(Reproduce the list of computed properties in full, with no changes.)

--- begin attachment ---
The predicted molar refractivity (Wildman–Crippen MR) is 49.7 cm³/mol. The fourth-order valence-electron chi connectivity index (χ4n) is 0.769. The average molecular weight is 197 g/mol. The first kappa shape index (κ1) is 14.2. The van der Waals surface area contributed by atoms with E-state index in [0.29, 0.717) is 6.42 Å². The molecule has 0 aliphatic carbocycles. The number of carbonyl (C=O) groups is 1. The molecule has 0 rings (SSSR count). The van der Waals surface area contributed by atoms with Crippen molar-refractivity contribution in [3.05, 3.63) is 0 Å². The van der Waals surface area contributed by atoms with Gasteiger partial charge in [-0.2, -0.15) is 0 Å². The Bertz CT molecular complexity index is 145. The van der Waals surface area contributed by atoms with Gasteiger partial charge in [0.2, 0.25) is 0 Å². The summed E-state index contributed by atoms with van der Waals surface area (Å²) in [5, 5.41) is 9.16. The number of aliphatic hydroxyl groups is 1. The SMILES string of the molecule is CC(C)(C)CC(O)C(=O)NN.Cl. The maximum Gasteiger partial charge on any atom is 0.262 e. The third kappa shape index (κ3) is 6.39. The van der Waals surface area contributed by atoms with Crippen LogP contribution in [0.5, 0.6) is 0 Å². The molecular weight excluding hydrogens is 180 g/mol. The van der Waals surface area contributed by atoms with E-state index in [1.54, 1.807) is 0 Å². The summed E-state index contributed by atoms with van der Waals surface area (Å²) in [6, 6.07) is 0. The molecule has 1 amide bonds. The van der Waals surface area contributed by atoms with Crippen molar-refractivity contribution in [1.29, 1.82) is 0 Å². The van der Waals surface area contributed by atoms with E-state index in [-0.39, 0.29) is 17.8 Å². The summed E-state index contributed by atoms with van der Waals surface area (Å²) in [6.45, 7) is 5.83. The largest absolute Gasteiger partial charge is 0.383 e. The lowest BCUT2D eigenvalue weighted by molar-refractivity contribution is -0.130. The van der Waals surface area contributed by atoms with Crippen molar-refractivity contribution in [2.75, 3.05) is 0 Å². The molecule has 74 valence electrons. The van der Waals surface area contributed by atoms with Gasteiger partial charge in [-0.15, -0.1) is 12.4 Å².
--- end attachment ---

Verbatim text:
The predicted molar refractivity (Wildman–Crippen MR) is 49.7 cm³/mol. The fourth-order valence-electron chi connectivity index (χ4n) is 0.769. The average molecular weight is 197 g/mol. The first kappa shape index (κ1) is 14.2. The van der Waals surface area contributed by atoms with E-state index in [0.29, 0.717) is 6.42 Å². The molecule has 0 aliphatic carbocycles. The number of carbonyl (C=O) groups is 1. The molecule has 0 rings (SSSR count). The van der Waals surface area contributed by atoms with Crippen molar-refractivity contribution in [3.05, 3.63) is 0 Å². The van der Waals surface area contributed by atoms with Gasteiger partial charge in [-0.2, -0.15) is 0 Å². The Bertz CT molecular complexity index is 145. The van der Waals surface area contributed by atoms with Gasteiger partial charge in [0.2, 0.25) is 0 Å². The summed E-state index contributed by atoms with van der Waals surface area (Å²) in [5, 5.41) is 9.16. The number of aliphatic hydroxyl groups is 1. The SMILES string of the molecule is CC(C)(C)CC(O)C(=O)NN.Cl. The maximum Gasteiger partial charge on any atom is 0.262 e. The third kappa shape index (κ3) is 6.39. The van der Waals surface area contributed by atoms with Crippen LogP contribution in [0.5, 0.6) is 0 Å². The molecular weight excluding hydrogens is 180 g/mol. The van der Waals surface area contributed by atoms with E-state index in [1.54, 1.807) is 0 Å². The summed E-state index contributed by atoms with van der Waals surface area (Å²) in [6, 6.07) is 0. The molecule has 1 amide bonds. The van der Waals surface area contributed by atoms with Crippen molar-refractivity contribution in [1.29, 1.82) is 0 Å². The van der Waals surface area contributed by atoms with E-state index in [-0.39, 0.29) is 17.8 Å². The summed E-state index contributed by atoms with van der Waals surface area (Å²) in [6.45, 7) is 5.83. The largest absolute Gasteiger partial charge is 0.383 e. The lowest BCUT2D eigenvalue weighted by molar-refractivity contribution is -0.130. The van der Waals surface area contributed by atoms with Crippen molar-refractivity contribution in [2.75, 3.05) is 0 Å². The molecule has 74 valence electrons. The van der Waals surface area contributed by atoms with Gasteiger partial charge in [-0.15, -0.1) is 12.4 Å².